Major League Baseball: Has it Always Been Corrupt?

alton rexCorrespondent IMarch 15, 2009

In the heart of every sports fan is a kid. A kid who played one or more sports, or wanted to. A kid who dreamed of becoming part of the orchestrated ballet team sports can become when many souls act as a single organism.

I was a kid like that.

One of my most powerful memories is the first time I tried out for the 3 & 2 team sponsored in the Waldo area by Hunt Electric. I was pudgy kid who didn't run very well or swing a huge bat, but I was pretty good catcher who could make the throw to second base like a cannon. I could hit the same spot one foot to the right field side of the bag every time.

When they cut me on last day of tryouts, I wept big, deep, heart and soul shaking tears from the deepest part of me. I'd never worked harder or wanted anything more in my life. And I loved baseball from that day forward.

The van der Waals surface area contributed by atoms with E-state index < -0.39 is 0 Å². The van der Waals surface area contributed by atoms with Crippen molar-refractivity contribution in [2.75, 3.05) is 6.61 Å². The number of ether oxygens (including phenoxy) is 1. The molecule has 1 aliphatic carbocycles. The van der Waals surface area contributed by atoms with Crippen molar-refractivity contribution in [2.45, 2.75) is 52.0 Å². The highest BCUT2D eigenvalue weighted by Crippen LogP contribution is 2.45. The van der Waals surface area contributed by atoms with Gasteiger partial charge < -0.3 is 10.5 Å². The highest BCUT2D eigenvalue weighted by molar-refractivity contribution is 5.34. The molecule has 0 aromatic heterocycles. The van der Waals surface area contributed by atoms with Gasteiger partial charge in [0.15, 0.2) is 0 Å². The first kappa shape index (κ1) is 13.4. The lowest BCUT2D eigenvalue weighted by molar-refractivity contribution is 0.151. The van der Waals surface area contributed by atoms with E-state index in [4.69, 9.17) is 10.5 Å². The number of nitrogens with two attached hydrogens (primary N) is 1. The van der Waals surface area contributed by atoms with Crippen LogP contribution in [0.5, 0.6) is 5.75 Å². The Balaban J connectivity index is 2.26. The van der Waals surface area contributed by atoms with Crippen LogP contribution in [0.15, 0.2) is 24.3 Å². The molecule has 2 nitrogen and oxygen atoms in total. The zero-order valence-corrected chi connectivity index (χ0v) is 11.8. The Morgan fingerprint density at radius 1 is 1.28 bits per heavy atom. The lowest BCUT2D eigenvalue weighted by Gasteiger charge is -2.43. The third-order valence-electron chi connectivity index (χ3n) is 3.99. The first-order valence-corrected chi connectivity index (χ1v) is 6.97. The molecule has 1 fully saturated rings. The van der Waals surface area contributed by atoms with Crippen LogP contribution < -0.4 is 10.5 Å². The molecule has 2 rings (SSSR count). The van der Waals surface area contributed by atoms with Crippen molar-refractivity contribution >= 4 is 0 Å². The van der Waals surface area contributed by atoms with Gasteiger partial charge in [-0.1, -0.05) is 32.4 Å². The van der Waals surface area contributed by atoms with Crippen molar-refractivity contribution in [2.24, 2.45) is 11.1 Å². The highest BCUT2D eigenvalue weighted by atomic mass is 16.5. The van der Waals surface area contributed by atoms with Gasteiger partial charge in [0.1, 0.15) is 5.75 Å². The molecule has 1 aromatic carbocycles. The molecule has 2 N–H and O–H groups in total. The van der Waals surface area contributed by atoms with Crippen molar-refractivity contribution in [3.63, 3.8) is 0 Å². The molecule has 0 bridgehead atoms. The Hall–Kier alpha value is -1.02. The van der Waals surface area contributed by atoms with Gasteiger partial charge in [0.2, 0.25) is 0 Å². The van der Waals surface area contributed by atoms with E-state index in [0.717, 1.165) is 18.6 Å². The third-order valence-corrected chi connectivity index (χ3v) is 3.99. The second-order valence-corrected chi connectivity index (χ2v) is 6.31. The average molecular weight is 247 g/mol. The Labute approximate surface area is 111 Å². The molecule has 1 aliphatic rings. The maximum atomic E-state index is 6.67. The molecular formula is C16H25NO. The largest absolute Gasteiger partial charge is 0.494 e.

I learned to love baseball because I'd learned how hard it is, how lucky you have to be (even if you're good) to play the game at the highest levels. And I'd learned how to see the ballet it can be, and to respect it when it is ballet. Few teams reach that level. It takes players who love the game as much as I did to play it so well it looks and feels like ballet.

You have to understand baseball the way a player does it in order to love it completely.

If you don't know a batter's tendencies, or a pitchers weaknesses; it's impossible to understand why the fielders shift to certain places on certain pitches or in certain situations. Or for that matter, any other number of subtle nuances that make the game what it is.

Ah... but once you do understand the nuances, it becomes possible to love the game in ways the casual observer cannot. Like the way Cookie Rojas used to move into the hole before a batter ever started to swing, and then catch the ball off the first bounce in a full leaping pirouette, casually starting the double-play with an easy toss to Frank White.

That's the way I loved baseball.

That is, that's how I loved it until 600 or so players and owners saw fit to cancel a World Series because they couldn't figure out how to split up a billion dollar pie.